Artisan cheesemakers in the US have convinced the Food and Drug Administration (FDA) to reconsider an enforcement action that banned the use of wood boards for ageing their products.
A news release of 24 September from US legal firm Reinhart Boerner Van Deuren quotes the FDA as stating that it will now: 'Engage with the artisanal cheese-making community to determine whether certain types of cheeses can safely be made by ageing them on wooden shelving.'
A nationwide prohibition was mooted after Finger Lakes Farmstead Cheese, a cheesemaker in New York state, was banned from using wooden ageing boards in 2012 after listeria was detected on them.
The FDA stated that they violated section 110.40(a) of Title 21 of the Code of Federal Regulations. This requires that utensils and surfaces used in food preparation can be cleaned adequately - the regulator argued this was impossible, because the porous structure of wood could harbour bacteria.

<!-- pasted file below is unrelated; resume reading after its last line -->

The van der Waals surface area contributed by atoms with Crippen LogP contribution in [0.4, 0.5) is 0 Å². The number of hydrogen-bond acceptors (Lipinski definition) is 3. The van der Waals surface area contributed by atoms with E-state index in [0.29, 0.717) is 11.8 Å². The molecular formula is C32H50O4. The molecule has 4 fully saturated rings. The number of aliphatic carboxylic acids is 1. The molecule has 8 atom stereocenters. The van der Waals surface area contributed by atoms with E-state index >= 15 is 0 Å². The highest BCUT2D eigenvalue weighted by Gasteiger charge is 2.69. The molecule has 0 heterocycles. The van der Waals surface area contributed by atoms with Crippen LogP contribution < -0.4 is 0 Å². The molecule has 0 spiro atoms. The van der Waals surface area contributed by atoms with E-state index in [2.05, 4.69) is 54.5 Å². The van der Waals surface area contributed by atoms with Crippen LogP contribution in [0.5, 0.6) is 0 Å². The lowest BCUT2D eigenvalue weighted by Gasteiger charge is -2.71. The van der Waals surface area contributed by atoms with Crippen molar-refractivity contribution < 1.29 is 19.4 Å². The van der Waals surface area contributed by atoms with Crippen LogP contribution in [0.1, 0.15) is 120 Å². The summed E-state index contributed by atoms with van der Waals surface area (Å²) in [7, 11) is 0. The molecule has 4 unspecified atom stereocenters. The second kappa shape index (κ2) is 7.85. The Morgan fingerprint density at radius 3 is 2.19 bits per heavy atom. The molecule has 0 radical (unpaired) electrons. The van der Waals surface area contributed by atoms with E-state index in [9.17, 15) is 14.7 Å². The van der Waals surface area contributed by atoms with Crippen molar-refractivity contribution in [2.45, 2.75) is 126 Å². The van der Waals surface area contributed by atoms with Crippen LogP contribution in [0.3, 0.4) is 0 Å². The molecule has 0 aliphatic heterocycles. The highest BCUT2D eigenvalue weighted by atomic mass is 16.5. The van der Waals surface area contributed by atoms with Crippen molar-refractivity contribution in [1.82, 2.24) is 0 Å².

The prospect of a prohibition based on the Finger Lakes case prompted lobbying by the cheesemakers, for whom wood-ageing is a long established and widely used technique for adding flavour. A ban would have implications for other food products too.
Reinhart's Jennifer Naeger and Andrew Price warn that, though the FDA has now drawn back from its initial strict interpretation, 'changes may be lurking in the future, and all cheesemakers should be on the lookout for new developments in this area.'
This article comes from Food Contact World, which provides exclusive news and analysis on developments in food contact material , markets, and technologies.
Get a sample issue of Food Contact World